WASHINGTON – Sen. Martha McSally, R-Arizona, bought $110,350 worth of ads on Spanish-language TV stations this week and last – just a quarter of what her Democratic challenger has spent over the past two months.
McSally’s buys on Univision and Telemundo stations in Arizona are her first Spanish-language broadcast ads in this campaign, according to reports filed with the Federal Communications Commission.
They come in the final weeks of the campaign as McSally struggles to hold on to her seat against Democrat Mark Kelly, who has been consistently ahead in polls. The two are scheduled to face off Tuesday in their only debate of the campaign.
With Kelly scheduled to spend about $100,000 a week on Spanish-language ads for the rest of the campaign, some analysts question whether McSally’s effort will be enough.
“It’s a little late, frankly, because the Hispanic vote is the largest minority group population as a voter segment,” said Mike Noble, chief of research at OH Predictive Insights.
But the McSally campaign said the latest ads are just one part of their ongoing outreach to Latino voters in this election. Aides said the campaign has been running digital ads in Spanish and has Spanish-speaking volunteers making voter outreach calls. They note that McSally has appeared at roundtables with Hispanic business leaders and has been endorsed by a group of Hispanic faith leaders.
For both campaigns, their Spanish-language ads mirror ads playing in English throughout Arizona.
An ad provided by the McSally campaign shows a Tucson Latina business owner who credits McSally for helping small businesses like hers secure loans that helped them through the COVID-19 pandemic. McSally has also painted herself as a better choice than Kelly, whom she calls too liberal and dangerous for Arizona.
A spokesperson for Kelly’s campaign said they intentionally created Spanish ads that have the same messaging as those in English, discussing issues such as healthcare and the economy. The campaign has “the intention of spreading Mark’s message to voters, whether they’re voters who speak Spanish or voters who speak English,” the spokesperson said.
Both campaigns have said they are also focused on Latino voter outreach outside of these ads, including voter registration drives by the Kelly campaign in both English and Spanish.
Lisa Magaña, a political science professor at Arizona State University, said the sustained effort to reach Latino voters is part of what has made them such an important demographic in this election.
“We know that voter registration for Latinos in Arizona has been going up … it’s just incredible turnout,” she said. “We know that part of it is because of more outreach that we hadn’t seen before in the Latino community.”
Noble said the reason Democratic candidates have more support from Latino voters is because they “have done a much better job putting that time in consistently with this group.”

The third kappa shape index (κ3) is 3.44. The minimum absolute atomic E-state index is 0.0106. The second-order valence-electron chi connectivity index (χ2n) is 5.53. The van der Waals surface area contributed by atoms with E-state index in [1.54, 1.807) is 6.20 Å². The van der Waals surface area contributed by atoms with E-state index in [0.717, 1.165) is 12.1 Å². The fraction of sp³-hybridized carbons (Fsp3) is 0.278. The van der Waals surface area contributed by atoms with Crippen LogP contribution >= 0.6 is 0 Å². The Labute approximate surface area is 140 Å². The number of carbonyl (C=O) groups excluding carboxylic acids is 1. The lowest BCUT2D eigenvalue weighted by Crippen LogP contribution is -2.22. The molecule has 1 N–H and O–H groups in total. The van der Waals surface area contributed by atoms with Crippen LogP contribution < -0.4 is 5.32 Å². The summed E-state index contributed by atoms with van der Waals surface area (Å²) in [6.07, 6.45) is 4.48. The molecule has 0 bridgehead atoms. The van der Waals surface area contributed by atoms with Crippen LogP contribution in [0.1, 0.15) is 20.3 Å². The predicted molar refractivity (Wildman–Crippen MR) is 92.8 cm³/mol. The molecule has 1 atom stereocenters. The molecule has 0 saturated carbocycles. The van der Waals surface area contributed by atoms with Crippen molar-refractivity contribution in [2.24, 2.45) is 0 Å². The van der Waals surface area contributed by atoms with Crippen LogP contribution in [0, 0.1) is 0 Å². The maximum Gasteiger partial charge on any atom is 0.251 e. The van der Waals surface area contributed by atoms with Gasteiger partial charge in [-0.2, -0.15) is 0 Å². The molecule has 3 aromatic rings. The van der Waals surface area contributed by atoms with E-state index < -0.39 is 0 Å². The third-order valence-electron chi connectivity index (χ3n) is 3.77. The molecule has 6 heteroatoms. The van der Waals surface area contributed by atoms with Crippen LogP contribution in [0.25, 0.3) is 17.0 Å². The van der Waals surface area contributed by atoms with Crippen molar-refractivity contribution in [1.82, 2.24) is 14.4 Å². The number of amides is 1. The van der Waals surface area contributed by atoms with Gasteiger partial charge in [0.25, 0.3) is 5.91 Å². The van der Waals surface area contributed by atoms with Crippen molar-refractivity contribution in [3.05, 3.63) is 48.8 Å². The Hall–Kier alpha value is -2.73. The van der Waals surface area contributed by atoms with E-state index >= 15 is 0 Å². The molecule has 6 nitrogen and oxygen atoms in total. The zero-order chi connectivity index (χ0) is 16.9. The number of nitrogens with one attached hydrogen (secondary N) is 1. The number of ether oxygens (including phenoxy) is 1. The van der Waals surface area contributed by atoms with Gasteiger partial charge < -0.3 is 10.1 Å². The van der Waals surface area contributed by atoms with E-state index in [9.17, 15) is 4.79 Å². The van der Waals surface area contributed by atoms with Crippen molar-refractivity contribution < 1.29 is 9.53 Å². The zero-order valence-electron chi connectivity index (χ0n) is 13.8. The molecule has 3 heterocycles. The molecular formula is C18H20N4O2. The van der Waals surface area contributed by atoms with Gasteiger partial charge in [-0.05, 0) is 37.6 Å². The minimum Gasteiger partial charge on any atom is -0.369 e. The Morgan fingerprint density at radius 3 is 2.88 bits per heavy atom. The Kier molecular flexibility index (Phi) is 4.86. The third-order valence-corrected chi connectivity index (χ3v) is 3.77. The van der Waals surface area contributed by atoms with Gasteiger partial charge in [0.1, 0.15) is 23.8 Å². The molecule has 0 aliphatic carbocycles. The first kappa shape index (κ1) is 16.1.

“The GOP will put in the time when it comes right around election time, but you don’t really see a kind of prolonged, sustained effort thereafter,” he said.
McSally ad buys this year appear to be an improvement from her 2018 campaign, when FCC records do not show any purchases on Spanish-language stations. But Magaña questions the effectiveness of the current ads.
“I don’t think it’s resonating here. I don’t think it’s working,” she said. “And so, no, I don’t think if she reached out sooner to Latinos that it would have made a difference.”
The Kelly campaign spent $417,694 on ads on Telemundo and Univision in August and September alone, according to the FCC records.
One reason for Kelly’s head start on advertising may be the fact that he has raised more money than McSally and has more to spend.
In their latest filings with the Federal Election Commission, Kelly reported having raised $46.1 million as of June 30 and having $21.2 million still in the bank, compared to McSally’s $30.4 million raised and just under $11 million in cash on hand.
“She definitely has a lot less resources than Mark Kelly,” Noble said. He called it interesting “in traditionally Republican Arizona, to see a Democrat not only outraising and outspending the incumbent Republican, but significantly outraising and outspending her.”
Even though it has to be more strategic about where and when it spends its money, the McSally campaign strategy “doesn’t make a lot of sense,” to Noble.
“You have to put in more time,” he said. “When you’re doing this two weeks before ballots get dropped in the mail, it could kind of seem like you know, ‘Where were you six months ago or two years ago?'”
Both Magaña and Noble believe Kelly appeals to Hispanic voters who may be turned off by the fact McSally has aligned herself with President Donald Trump.
“He (Kelly), I think, as a moderate, has wooed some of those that have been turned off maybe by Donald Trump being too far right,” Magaña said.
And neither one thinks the last-minute efforts will be enough to let McSally hold her seat next month.
A Sept. 16 poll by OH Predictive Insights had Kelly leading McSally 52% to 42%, with a margin of error of plus or minus 4 percentage points. A RealClear Politics roundup of polls gave Kelly a 6.6 percentage point lead – 49.8% to 43.2% – as of Monday.
Noble said that for McSally, the strategy now is “about finding something outside of her traditional base because her base lines up very closely with Trump’s base.”